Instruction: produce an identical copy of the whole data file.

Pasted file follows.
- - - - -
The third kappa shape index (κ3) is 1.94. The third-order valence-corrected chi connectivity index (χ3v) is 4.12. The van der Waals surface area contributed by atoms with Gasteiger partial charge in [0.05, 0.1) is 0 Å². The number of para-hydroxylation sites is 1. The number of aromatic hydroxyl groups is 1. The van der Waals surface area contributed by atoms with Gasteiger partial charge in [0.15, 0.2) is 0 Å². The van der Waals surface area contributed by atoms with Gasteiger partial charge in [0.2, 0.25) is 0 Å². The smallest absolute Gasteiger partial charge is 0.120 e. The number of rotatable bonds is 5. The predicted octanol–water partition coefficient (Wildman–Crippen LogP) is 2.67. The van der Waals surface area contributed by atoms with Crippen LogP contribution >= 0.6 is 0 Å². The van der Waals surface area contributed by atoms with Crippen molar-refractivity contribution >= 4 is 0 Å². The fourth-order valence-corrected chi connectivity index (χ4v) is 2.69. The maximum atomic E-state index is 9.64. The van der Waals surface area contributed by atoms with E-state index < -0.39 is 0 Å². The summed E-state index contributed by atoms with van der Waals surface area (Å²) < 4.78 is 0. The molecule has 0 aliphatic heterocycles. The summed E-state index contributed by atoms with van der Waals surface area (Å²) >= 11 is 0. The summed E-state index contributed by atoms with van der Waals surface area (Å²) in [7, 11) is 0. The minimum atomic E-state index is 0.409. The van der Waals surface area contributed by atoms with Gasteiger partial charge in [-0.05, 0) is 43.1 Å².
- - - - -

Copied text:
The third kappa shape index (κ3) is 1.94. The third-order valence-corrected chi connectivity index (χ3v) is 4.12. The van der Waals surface area contributed by atoms with Gasteiger partial charge in [0.05, 0.1) is 0 Å². The number of para-hydroxylation sites is 1. The number of aromatic hydroxyl groups is 1. The van der Waals surface area contributed by atoms with Gasteiger partial charge in [0.15, 0.2) is 0 Å². The van der Waals surface area contributed by atoms with Gasteiger partial charge in [0.2, 0.25) is 0 Å². The smallest absolute Gasteiger partial charge is 0.120 e. The number of rotatable bonds is 5. The predicted octanol–water partition coefficient (Wildman–Crippen LogP) is 2.67. The van der Waals surface area contributed by atoms with Crippen LogP contribution >= 0.6 is 0 Å². The van der Waals surface area contributed by atoms with Crippen molar-refractivity contribution >= 4 is 0 Å². The fourth-order valence-corrected chi connectivity index (χ4v) is 2.69. The maximum atomic E-state index is 9.64. The van der Waals surface area contributed by atoms with E-state index < -0.39 is 0 Å². The summed E-state index contributed by atoms with van der Waals surface area (Å²) < 4.78 is 0. The molecule has 0 aliphatic heterocycles. The summed E-state index contributed by atoms with van der Waals surface area (Å²) >= 11 is 0. The summed E-state index contributed by atoms with van der Waals surface area (Å²) in [7, 11) is 0. The minimum atomic E-state index is 0.409. The van der Waals surface area contributed by atoms with Gasteiger partial charge in [-0.05, 0) is 43.1 Å².